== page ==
Lequesne, M., Kerboull, M., Bensasson, M. et al. Skeletal Radiol. (1977) 2: 1. doi:10.1007/BF00364623
Regional transient osteoporosis (algodystrophie décalcifiante) has been recognised as a clinical and radiological syndrome in a number of reports published between 1947 and 1968 [16, 17, 23, 24, 11]. The condition is characterised clinically by the development of severe and often incapacitating pain around a major joint, usually the ankle, the knee, or the hip in middle-aged and elderly adults. Haematological and biochemical studies are essentially unrewarding. Radiological examination initially reveals no abnormality, but one or two months after the onset of symptoms widespread osteoporosis is demonstrated around the affected joint. The clinical symptoms resolve spontaneously within approximately four to ten months with subsequent remineralisation of the osteoporotic areas. In about a third to a quarter of cases the cause is unknown (idiopathic form). In the remainder, a history of minor or major trauma, including surgery, is elicited in more than half the patients, suggesting the entity to be analogous to Sudeck's atrophy. Other apparent precipitating factors include neuralgia, herpes zoster, hemiplegia, and vascular disturbances. These ‘secondary’ or ‘reflex’ forms do not differ from the idiopathic form. Transient osteoporosis of the hip or knee is more commonly idiopathic, whereas involvement of the ankle or foot is often secondary to trauma. In most instances the osteoporosis spread ultimately to produce the classical pattern of diffuse peri-articular demineralisation, especially around the weight-bearing joints of the lower limb.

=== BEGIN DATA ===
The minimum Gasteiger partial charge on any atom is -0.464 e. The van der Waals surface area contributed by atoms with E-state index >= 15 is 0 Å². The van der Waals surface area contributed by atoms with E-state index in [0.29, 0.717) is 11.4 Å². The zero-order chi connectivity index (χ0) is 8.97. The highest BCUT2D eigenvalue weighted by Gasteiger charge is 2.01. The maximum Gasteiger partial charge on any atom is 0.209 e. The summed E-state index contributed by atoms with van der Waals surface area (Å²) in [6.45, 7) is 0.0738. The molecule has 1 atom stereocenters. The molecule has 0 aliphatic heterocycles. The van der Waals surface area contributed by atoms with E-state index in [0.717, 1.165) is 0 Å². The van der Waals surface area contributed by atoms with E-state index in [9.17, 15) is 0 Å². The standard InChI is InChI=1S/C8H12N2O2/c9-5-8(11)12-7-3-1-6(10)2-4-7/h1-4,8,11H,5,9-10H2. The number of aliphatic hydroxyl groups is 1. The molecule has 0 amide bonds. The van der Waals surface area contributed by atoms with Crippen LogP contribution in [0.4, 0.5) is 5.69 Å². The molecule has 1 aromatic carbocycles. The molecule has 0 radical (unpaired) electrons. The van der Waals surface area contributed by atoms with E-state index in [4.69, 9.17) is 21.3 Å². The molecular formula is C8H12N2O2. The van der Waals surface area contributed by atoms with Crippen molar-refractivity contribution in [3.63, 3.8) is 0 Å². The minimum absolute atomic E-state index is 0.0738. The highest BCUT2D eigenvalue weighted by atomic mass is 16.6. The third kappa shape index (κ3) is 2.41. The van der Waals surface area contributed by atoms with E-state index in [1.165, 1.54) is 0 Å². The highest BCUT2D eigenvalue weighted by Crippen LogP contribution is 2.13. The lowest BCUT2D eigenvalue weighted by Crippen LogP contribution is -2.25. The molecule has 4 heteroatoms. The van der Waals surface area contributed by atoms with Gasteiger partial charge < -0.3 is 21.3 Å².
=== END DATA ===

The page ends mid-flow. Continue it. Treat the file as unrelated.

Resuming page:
Two different radiological manifestations of partial transient osteoporosis have been observed. (1) The radial form, which involves only one or two rays of the hand or foot (two cases). (2) The zonal form in which the area of demineralisation is confined initially to such structures as one femoral condyle or one quadrant of a femoral head (six cases). These abnormalities developed one or two months after the onset of symptoms. Diagnostic detail was improved by tomography. Scintigraphy revealed an increased uptake of technetium-99m, not only in the demineralised area of bone but also—to a lesser degree—in the surrounding bone structures as well. Biopsy, performed in two cases, demonstrated diffuse osteoporosis alone. All the patients reported in this series became asymptomatic in approximately six months.
Transient osteoporosis of the lower limb Migratory osteolysis Pseudo-malignant demineralisation of bone Bone scanning Algodystrophie décalcifiante Partial transient osteoporosis